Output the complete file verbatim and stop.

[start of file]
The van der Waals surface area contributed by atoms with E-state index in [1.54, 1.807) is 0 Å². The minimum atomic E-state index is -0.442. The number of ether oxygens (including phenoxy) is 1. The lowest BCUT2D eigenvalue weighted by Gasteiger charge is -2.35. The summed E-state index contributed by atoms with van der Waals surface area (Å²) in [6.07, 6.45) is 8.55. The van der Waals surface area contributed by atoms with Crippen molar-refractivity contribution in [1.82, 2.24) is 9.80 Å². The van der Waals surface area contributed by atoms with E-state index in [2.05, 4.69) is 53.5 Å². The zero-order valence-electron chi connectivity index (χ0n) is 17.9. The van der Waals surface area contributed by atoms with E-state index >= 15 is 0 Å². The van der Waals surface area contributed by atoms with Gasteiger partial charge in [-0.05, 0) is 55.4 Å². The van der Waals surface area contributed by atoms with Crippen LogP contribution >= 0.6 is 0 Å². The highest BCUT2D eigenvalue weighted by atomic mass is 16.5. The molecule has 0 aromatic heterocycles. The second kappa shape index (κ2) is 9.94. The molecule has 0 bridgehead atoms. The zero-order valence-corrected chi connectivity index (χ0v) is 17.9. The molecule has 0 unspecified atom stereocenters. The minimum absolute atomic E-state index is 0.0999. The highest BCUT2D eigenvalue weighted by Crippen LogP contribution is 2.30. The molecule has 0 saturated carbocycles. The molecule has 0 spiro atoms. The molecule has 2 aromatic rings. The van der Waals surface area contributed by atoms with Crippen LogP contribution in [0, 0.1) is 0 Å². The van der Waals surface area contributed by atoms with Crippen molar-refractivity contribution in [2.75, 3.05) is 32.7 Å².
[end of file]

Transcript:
The van der Waals surface area contributed by atoms with E-state index in [1.54, 1.807) is 0 Å². The minimum atomic E-state index is -0.442. The number of ether oxygens (including phenoxy) is 1. The lowest BCUT2D eigenvalue weighted by Gasteiger charge is -2.35. The summed E-state index contributed by atoms with van der Waals surface area (Å²) in [6.07, 6.45) is 8.55. The van der Waals surface area contributed by atoms with Crippen molar-refractivity contribution in [1.82, 2.24) is 9.80 Å². The van der Waals surface area contributed by atoms with E-state index in [2.05, 4.69) is 53.5 Å². The zero-order valence-electron chi connectivity index (χ0n) is 17.9. The van der Waals surface area contributed by atoms with E-state index >= 15 is 0 Å². The van der Waals surface area contributed by atoms with Gasteiger partial charge in [-0.05, 0) is 55.4 Å². The van der Waals surface area contributed by atoms with Crippen LogP contribution >= 0.6 is 0 Å². The highest BCUT2D eigenvalue weighted by atomic mass is 16.5. The molecule has 0 aromatic heterocycles. The second kappa shape index (κ2) is 9.94. The molecule has 0 bridgehead atoms. The zero-order valence-corrected chi connectivity index (χ0v) is 17.9. The molecule has 0 unspecified atom stereocenters. The minimum absolute atomic E-state index is 0.0999. The highest BCUT2D eigenvalue weighted by Crippen LogP contribution is 2.30. The molecule has 0 saturated carbocycles. The molecule has 0 spiro atoms. The molecule has 2 aromatic rings. The van der Waals surface area contributed by atoms with Crippen LogP contribution in [0, 0.1) is 0 Å². The van der Waals surface area contributed by atoms with Crippen molar-refractivity contribution in [2.75, 3.05) is 32.7 Å².